Melbourne’s adorned laneways aren’t exactly a secret. Neither is the city’s vibrant food or shopping scene. It would be so easy to pay homage to its Victorian roots or compare it to the megatropolis of New York City. I’m not a local (although I’d jump at the chance to be one) and nor would I want to insult Melbournian’s with an outsider’s lowdown on their beloved treasure. But I am a lover of this wonderful city. So much so that I can’t believe it’s been over three years since I’ve ridden its trams and stumbled along its cobblestoned alleys.
I arrive to glorious sunshine; a welcome change from stormy Perth where it was raining so hard
my fireplaces were pouring. I long to dump my bags and explore but I’m distracted by the welcome pack and my upgrade to a two-bedroom ibis suite which also includes a living room and balcony on the second storey bigger than many an urbanite’s apartment. On the ground floor I have a kitchenette, dining room, powder room, bathroom and two bedrooms consisting of two singles in one room and a queen in the other; all part of the “Sweet beds by ibis” range. Perfect for families or a group of friends and it’s just around the corner from the Queen Victoria Markets where I’m sure the ingredients for a many feast have been sourced and enjoyed in this very apartment. Especially with those 11th floor views of the city going about its business.
Located on Therry St just off the intersection of Victoria and Elizabeth streets, the ibis is far enough away from the CBD to avoid the chaos and close enough to wander into whatever adventure you so desire. Trams run along Elizabeth, Victoria, as well as Swanston and LaTrobe streets a short walk away easily expanding your journey to St Kilda, Chapel St, Docklands and beyond. The Skybus shuttle service from Melbourne Airport (Tullamarine) delivers passengers at the Southern Cross Station which is two blocks over on Collins St from the Elizabeth St tram but there is also a shuttle bus from the Southern Cross Station directly to the ibis. The Skybus is $30 return per adult and a taxi will cost approximately $40 one way.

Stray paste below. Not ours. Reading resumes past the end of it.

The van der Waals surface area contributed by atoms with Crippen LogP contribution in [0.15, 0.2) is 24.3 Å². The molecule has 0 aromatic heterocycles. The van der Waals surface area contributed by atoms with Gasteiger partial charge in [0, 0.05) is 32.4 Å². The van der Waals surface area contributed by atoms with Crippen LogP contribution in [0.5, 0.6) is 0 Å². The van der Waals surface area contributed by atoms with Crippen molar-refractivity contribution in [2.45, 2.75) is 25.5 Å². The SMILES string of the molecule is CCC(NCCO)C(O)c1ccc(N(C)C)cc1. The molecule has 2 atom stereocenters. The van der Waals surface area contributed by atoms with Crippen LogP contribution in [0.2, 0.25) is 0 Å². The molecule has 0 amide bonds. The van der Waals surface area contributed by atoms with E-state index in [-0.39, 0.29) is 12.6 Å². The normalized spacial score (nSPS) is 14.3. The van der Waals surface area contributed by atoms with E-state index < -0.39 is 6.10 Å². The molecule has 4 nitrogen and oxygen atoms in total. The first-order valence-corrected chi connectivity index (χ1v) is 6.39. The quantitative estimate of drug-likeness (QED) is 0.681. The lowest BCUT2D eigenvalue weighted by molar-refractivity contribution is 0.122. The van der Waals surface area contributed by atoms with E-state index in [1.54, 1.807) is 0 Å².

As the city is fuelled by its insatiable appetite, which I fully intend on indulging
in, I decide walking will allow me to still fit into my jeans by the end of it. Plus, the city is just so walkable. I join the bubbly Bettina for the Foodie’s Dream Tour of the Queen Victoria Markets where we eat our way through the markets while learning about its history and unusual ingredients. As Bettina takes us through the historic dairy and meat halls, and the organic, fruit and vegetable sections she regales us with tales. It’s easy to visualise how the market once was (and smelt with the lack of refrigeration and open sewers), and still is, the central food hub of the city. The markets opened in 1878 and she points out the tiny doors which are still the only entry point into many of the stalls, how the old-fashioned abattoir hooks are still used to this day, why the ghost tours are so popular and what a hive of activity the markets are in the wee hours of the morning while the rest of the city obliviously slumbers. Then she feeds us with cheese, dips, sourdough, tortellini, French nibbles and handmade chocolates. Even if you don’t join one of the many market tours they’re open every day of the week except Monday and Wednesday with Melbournians and restaurateurs travelling from all over the city to buy their fresh produce.
I’m eternally grateful to the Italian immigrants for bringing their coffee machines after WWII and